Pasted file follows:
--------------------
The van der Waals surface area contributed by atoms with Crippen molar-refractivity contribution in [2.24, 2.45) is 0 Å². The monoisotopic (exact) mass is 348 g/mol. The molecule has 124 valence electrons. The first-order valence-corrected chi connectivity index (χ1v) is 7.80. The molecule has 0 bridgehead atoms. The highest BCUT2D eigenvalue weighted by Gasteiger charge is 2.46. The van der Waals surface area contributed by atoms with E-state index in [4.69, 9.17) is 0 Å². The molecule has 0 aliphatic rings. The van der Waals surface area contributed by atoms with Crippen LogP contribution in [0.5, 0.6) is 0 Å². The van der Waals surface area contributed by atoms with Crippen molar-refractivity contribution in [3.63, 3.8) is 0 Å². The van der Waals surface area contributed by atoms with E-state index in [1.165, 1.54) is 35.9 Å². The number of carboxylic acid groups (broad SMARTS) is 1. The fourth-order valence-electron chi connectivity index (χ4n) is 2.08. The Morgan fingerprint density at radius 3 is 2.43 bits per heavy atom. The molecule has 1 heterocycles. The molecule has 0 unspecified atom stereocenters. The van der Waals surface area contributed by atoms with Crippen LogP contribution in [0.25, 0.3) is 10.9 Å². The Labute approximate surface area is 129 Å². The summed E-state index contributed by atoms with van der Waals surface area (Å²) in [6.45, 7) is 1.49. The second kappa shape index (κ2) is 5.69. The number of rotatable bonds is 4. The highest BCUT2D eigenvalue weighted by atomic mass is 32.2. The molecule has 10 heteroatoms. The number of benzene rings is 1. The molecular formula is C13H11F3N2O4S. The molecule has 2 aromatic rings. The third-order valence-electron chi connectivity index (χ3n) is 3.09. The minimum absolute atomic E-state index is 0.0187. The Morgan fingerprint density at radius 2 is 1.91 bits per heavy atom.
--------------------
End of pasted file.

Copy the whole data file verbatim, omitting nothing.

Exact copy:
The van der Waals surface area contributed by atoms with Crippen molar-refractivity contribution in [2.24, 2.45) is 0 Å². The monoisotopic (exact) mass is 348 g/mol. The molecule has 124 valence electrons. The first-order valence-corrected chi connectivity index (χ1v) is 7.80. The molecule has 0 bridgehead atoms. The highest BCUT2D eigenvalue weighted by Gasteiger charge is 2.46. The van der Waals surface area contributed by atoms with E-state index in [4.69, 9.17) is 0 Å². The molecule has 0 aliphatic rings. The van der Waals surface area contributed by atoms with Crippen LogP contribution in [0.5, 0.6) is 0 Å². The van der Waals surface area contributed by atoms with Crippen molar-refractivity contribution in [3.63, 3.8) is 0 Å². The van der Waals surface area contributed by atoms with E-state index in [1.165, 1.54) is 35.9 Å². The number of carboxylic acid groups (broad SMARTS) is 1. The fourth-order valence-electron chi connectivity index (χ4n) is 2.08. The Morgan fingerprint density at radius 3 is 2.43 bits per heavy atom. The molecule has 1 heterocycles. The molecule has 0 unspecified atom stereocenters. The van der Waals surface area contributed by atoms with Crippen LogP contribution in [0.25, 0.3) is 10.9 Å². The Labute approximate surface area is 129 Å². The summed E-state index contributed by atoms with van der Waals surface area (Å²) in [6.45, 7) is 1.49. The second kappa shape index (κ2) is 5.69. The number of rotatable bonds is 4. The highest BCUT2D eigenvalue weighted by atomic mass is 32.2. The molecule has 10 heteroatoms. The number of benzene rings is 1. The molecular formula is C13H11F3N2O4S. The molecule has 2 aromatic rings. The third-order valence-electron chi connectivity index (χ3n) is 3.09. The minimum absolute atomic E-state index is 0.0187. The Morgan fingerprint density at radius 2 is 1.91 bits per heavy atom.